Introduced MAF-SoL peanut variety, Utamua, is resistant to late leaf spot. This means the peanut tops are leafier at harvest and can be fed to livestock. Another MAF-SoL released variety of maize, Sele, has a strong stalk that is less vulnerable to falling when powerful winds blow. It is resistant to stalk-rot, a disease widespread across Timor’s maize crops. Meanwhile, the “floury” maize corn varieties that are grown in the Americas for making tortillas and tacos have not yet been introduced to Timor-Leste.

MAF-SoL respects and recognises traditional farming methods in Timor-Leste and is working with farmers to maintain biodiversity and honour their connection to land and history. Timorese farmers always have, and always will, grow the seeds of their ancestors, meaning diversity will always be maintained. This traditional diversity cannot be regulated and shows no sign of waning.

MAF-SoL is currently undertaking research on nine new varieties aimed to be released by 2017 including purple-fleshed sweet potato, two varieties of red bean, two varieties of mung bean, two varieties of rice and a winged bean.  The red bean originates from Rwanda and is more robust, bigger, higher yielding and better growing than commonly used varieties. It was selected for on farm demonstration trials (OFDTs) in Timor-Leste after being introduced from similarly tough environments in Africa. Without international cooperation and gene sharing, Timor-Leste would not have access to crops with potential to produce well here.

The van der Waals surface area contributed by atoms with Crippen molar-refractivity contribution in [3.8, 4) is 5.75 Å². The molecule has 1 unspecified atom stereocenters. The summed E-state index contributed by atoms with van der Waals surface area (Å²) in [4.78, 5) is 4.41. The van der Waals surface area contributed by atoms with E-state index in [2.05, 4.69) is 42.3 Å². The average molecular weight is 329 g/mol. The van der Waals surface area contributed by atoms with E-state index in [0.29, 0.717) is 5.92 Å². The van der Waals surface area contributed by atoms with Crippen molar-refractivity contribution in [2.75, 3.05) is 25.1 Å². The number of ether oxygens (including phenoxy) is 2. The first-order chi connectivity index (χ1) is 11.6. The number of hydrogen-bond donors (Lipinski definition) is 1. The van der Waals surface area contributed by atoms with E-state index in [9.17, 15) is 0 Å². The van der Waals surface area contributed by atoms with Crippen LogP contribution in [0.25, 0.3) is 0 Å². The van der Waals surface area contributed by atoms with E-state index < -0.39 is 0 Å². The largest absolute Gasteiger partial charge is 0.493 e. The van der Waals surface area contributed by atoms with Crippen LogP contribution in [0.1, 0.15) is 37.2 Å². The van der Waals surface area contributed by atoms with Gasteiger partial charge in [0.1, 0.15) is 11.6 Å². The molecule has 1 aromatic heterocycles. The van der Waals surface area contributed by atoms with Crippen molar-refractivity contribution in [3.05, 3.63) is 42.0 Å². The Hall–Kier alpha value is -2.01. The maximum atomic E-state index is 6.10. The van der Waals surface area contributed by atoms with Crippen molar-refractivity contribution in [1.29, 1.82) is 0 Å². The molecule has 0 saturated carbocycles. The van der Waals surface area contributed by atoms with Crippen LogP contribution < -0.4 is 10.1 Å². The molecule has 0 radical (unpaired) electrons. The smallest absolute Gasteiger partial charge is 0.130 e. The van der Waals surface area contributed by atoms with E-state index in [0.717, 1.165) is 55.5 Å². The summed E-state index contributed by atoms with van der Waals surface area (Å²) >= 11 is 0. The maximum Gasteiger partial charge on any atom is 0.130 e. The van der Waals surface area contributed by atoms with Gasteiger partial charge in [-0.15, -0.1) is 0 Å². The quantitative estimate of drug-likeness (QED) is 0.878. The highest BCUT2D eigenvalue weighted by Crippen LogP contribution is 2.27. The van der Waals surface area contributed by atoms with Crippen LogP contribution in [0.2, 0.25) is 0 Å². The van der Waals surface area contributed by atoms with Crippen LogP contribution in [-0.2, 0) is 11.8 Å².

Sadly, the biggest threat to biodiversity in Timor-Leste is the introduction of weeds from abroad, in particular Siam weed (Chromelaena odorata) that was brought over by military trucks from Indonesia. This weed is currently smothering wild areas where grasses and wild foods once grew; reducing the diversity of the wild foods many Timorese eat (both to fill the gap in the hungry season, and because the taste and variety is enjoyed). Weeds are unwanted and damaging to diversity.

The hard work of MAF-SoL is complemented by a parallel project in MAF’s research component, whose aim is to conserve the genes of “local” varieties by collecting commonly used varieties ensuring their genetic purity is maintained.